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ERIC Number: ED236031
Record Type: RIE
Publication Date: 1981-Oct
Pages: 38
Abstractor: N/A
Reference Count: 0
Soils. Science Education Research Unit. Working Paper 201.
Happs, John C.
The Learning in Science Project has adopted the view that science teaching might be improved if teachers can be given some appreciation of students' views of the world and the beliefs, expectations, and language that learners bring to new learning situations. This investigation looks at the topic of soil, one of the basic resources of New Zealand economy. Areas examined include the nature, sources, age, and depth of soils, and changes which soils undergo. Data were collected from individual interviews (N=40) and from a questionnaire administered to 221 students. Findings (including interview transcripts) indicate a conflict between the views of soil seen through the eyes of children and adolescents when contrasted with views of soil scientists. Although there was general agreement in interviews/survey on the question of soil depth, several differences of a virtually bi-polar nature were noted for other areas (soils formed via environmental factors versus soils always there or dynamic versus static soils). These results indicate that the more important ideas concerning soils should involve a focus on the nature/origin of the age of soils, and the idea that soils are changing with time. (Supporting documentation, including survey instrument is provided in appendices.) (JN)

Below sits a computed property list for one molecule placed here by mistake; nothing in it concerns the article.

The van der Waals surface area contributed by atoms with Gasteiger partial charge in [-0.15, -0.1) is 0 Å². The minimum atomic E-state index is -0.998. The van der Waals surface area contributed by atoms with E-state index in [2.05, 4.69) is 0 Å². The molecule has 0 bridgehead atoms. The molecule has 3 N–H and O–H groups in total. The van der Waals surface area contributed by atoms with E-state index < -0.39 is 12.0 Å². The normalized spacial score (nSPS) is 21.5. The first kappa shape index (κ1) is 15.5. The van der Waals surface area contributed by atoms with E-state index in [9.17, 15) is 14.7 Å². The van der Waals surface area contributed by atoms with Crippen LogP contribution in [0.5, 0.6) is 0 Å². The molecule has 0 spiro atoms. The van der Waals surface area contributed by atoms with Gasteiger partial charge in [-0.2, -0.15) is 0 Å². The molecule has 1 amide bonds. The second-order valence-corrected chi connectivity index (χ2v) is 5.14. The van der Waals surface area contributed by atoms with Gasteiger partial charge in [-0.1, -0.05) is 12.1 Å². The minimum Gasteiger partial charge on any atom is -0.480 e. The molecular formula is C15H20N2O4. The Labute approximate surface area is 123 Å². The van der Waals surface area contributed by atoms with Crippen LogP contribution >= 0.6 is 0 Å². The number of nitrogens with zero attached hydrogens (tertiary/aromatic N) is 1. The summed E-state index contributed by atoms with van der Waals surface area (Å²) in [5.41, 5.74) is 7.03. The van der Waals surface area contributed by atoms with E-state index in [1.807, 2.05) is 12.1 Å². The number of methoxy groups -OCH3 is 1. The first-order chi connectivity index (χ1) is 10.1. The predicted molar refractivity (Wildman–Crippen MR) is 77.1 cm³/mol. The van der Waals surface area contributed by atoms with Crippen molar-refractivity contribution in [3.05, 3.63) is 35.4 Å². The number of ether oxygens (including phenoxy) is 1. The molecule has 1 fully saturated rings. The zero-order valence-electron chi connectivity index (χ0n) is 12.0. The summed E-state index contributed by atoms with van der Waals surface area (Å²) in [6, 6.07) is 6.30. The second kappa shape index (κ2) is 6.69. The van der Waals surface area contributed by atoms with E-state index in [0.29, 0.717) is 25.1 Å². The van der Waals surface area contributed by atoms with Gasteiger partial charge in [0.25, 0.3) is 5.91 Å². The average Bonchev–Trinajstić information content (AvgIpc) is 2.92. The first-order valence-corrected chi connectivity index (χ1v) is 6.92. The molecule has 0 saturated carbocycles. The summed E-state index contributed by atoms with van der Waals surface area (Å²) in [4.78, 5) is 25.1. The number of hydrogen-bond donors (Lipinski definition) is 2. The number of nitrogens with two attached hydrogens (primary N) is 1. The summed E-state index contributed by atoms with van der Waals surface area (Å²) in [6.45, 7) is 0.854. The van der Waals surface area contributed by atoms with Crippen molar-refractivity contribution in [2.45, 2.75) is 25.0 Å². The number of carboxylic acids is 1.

University of Waikato, Science Education Research Unit, Hamilton, New Zealand.
Publication Type: Reports - Evaluative; Reports - Research
Education Level: N/A
Audience: Teachers; Researchers; Administrators; Policymakers; Practitioners
Language: English
Sponsor: N/A
Authoring Institution: Waikato Univ., Hamilton (New Zealand).
Identifiers: Learning in Science Project; New Zealand; Science Education Research; Soil
Note: For related documents, see ED 226 976, ED 229 442, ED 230 594, ED 235 011-030, SE 043 285-302, and SE 043 305-315. Document contains some marginal legibility.